Cross-shelf transport processes: Observations from the Southern California Bight
Erika McPhee-Shaw, Ph.D.
Moss Landing Marine Laboratories
Wednesday, November 17, 2004
Pacific Forum – 3:00 p.m.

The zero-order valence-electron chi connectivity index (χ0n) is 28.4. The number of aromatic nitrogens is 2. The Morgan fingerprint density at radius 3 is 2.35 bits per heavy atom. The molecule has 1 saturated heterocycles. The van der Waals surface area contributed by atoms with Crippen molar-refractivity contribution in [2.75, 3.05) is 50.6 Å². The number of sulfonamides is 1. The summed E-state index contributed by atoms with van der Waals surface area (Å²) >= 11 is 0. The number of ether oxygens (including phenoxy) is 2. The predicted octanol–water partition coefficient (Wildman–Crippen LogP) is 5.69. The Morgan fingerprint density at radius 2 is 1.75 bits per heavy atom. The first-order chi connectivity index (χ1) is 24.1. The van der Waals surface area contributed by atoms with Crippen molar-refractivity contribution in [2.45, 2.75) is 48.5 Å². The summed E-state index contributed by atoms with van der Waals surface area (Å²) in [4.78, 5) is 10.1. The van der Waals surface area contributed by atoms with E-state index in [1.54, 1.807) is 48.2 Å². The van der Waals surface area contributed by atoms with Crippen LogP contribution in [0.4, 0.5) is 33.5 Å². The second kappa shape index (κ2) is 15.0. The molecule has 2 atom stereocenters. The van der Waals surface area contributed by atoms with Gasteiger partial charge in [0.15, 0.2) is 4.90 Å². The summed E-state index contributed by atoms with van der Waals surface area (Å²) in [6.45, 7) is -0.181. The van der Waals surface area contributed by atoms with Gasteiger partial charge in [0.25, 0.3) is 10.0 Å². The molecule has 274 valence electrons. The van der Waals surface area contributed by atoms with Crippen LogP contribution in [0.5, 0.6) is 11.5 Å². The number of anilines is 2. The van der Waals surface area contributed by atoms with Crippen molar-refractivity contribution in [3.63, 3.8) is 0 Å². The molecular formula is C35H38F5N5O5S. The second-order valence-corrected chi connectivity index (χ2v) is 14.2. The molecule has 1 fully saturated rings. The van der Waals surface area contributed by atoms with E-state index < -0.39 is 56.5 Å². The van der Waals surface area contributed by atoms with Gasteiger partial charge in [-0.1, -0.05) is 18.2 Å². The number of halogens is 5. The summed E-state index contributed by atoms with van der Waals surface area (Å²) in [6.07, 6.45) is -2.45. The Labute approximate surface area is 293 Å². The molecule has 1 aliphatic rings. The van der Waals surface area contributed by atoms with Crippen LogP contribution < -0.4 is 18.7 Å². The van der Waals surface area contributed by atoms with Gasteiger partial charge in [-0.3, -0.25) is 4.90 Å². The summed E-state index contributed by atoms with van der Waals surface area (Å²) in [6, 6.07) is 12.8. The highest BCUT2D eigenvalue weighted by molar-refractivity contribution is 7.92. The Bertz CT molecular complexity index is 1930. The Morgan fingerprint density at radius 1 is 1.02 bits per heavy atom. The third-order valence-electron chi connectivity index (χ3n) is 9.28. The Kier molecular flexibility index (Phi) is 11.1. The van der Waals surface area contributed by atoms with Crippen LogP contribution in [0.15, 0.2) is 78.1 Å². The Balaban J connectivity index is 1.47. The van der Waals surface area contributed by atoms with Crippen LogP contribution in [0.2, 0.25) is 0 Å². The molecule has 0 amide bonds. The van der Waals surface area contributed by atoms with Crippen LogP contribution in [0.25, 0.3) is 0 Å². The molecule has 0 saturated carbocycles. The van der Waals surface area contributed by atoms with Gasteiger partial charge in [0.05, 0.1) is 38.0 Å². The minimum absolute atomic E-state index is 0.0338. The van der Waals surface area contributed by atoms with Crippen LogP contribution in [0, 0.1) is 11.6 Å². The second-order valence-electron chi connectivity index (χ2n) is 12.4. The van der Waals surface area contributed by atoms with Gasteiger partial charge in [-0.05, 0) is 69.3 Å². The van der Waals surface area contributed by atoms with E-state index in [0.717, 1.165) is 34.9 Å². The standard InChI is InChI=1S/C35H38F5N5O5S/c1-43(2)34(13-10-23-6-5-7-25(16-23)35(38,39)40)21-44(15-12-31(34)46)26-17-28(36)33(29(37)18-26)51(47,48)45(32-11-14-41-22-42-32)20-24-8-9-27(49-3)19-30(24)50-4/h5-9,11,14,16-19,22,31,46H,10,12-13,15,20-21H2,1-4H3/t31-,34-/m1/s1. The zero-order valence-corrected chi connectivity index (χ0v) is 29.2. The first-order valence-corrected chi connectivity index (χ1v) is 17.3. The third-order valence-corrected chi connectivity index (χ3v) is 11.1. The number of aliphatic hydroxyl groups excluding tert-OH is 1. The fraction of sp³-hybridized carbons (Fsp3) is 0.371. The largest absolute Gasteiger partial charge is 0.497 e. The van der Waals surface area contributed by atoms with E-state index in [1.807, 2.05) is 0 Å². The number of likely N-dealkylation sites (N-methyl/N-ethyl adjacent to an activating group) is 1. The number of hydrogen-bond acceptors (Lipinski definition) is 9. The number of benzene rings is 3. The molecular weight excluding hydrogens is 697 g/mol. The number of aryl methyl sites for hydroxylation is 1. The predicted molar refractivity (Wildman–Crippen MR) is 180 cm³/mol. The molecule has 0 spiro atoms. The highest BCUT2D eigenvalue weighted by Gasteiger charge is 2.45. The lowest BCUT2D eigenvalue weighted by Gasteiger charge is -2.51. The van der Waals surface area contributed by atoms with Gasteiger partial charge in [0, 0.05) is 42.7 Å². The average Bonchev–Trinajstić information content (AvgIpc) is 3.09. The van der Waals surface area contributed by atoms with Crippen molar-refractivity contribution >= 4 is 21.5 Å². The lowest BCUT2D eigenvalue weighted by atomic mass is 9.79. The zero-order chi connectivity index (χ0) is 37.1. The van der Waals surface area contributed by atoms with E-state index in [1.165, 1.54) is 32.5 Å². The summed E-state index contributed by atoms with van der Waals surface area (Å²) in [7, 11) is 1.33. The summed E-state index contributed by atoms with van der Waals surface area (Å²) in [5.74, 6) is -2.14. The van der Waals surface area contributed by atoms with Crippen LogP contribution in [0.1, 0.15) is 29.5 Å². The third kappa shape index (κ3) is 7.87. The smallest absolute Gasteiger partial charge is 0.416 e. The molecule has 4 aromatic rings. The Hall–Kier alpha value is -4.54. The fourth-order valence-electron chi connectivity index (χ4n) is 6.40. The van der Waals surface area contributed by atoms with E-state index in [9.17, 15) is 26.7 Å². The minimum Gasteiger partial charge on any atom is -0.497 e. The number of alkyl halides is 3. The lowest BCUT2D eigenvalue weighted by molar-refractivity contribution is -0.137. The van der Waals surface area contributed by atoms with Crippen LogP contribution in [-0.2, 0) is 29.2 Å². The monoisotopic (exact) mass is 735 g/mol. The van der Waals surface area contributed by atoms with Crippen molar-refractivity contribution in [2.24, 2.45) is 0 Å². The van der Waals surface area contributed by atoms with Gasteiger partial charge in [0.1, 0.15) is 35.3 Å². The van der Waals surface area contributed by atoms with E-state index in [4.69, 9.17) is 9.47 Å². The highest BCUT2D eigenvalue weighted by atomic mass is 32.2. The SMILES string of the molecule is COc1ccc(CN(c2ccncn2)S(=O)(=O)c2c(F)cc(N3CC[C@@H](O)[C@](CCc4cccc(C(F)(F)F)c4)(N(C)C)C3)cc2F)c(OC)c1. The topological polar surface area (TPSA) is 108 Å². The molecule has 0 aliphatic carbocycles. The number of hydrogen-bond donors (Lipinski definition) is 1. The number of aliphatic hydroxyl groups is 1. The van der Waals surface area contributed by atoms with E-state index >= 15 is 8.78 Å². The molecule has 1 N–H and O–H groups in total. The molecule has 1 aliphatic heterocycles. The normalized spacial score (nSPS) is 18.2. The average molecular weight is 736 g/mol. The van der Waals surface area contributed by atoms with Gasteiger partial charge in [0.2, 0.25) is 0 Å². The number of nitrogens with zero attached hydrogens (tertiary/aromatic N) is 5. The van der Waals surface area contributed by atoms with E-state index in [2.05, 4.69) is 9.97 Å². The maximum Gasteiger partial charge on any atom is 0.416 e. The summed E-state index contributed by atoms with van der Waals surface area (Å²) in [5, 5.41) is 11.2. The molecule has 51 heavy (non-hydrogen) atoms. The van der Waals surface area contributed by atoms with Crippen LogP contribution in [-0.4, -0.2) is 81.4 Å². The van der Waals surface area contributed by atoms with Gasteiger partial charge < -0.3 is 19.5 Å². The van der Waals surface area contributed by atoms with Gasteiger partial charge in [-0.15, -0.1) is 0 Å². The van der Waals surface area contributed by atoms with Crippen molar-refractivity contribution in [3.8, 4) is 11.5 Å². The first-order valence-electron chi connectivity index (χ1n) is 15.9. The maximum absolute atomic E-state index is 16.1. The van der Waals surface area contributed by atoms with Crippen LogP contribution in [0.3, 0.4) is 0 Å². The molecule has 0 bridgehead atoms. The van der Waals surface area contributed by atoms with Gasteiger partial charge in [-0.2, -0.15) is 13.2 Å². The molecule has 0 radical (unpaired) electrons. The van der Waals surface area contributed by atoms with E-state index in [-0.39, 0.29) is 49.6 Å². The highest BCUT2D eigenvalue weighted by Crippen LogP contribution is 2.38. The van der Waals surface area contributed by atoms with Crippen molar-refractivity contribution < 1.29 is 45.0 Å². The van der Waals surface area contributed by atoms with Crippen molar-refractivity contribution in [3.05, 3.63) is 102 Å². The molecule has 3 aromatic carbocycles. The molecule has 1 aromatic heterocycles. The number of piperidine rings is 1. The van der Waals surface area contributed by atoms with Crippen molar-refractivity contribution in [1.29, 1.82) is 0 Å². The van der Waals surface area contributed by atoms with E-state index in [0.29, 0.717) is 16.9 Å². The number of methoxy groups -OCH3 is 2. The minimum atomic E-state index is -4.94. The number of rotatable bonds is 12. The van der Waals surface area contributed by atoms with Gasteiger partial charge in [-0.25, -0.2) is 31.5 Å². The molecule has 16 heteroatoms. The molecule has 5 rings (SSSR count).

Inner-shelf moorings maintained by the Santa Barbara Channel Long Term Ecological Research (SBC-LTER) project reveal the temporal variability of mechanisms for cross-shelf transport of nutrients to kelp reefs in the Southern California Bight. Spring coastal upwelling events, generally between March and May, are the primary source of nutrients. However, other processes, such as internal wave transport, are important during the summer and fall seasons when upwelling is infrequent or nonexistent. Two years of data allow us to address interannual variability in features such as the timing of the onset of upwelling, spatial variability in upwelling response, and the nitrate levels associated with upwelling events. Comparison between oceanographic data and time series of tissue nitrogen in local kelp plants demonstrate a relationship between summer kelp growth and the duration of upwelling during the preceding spring.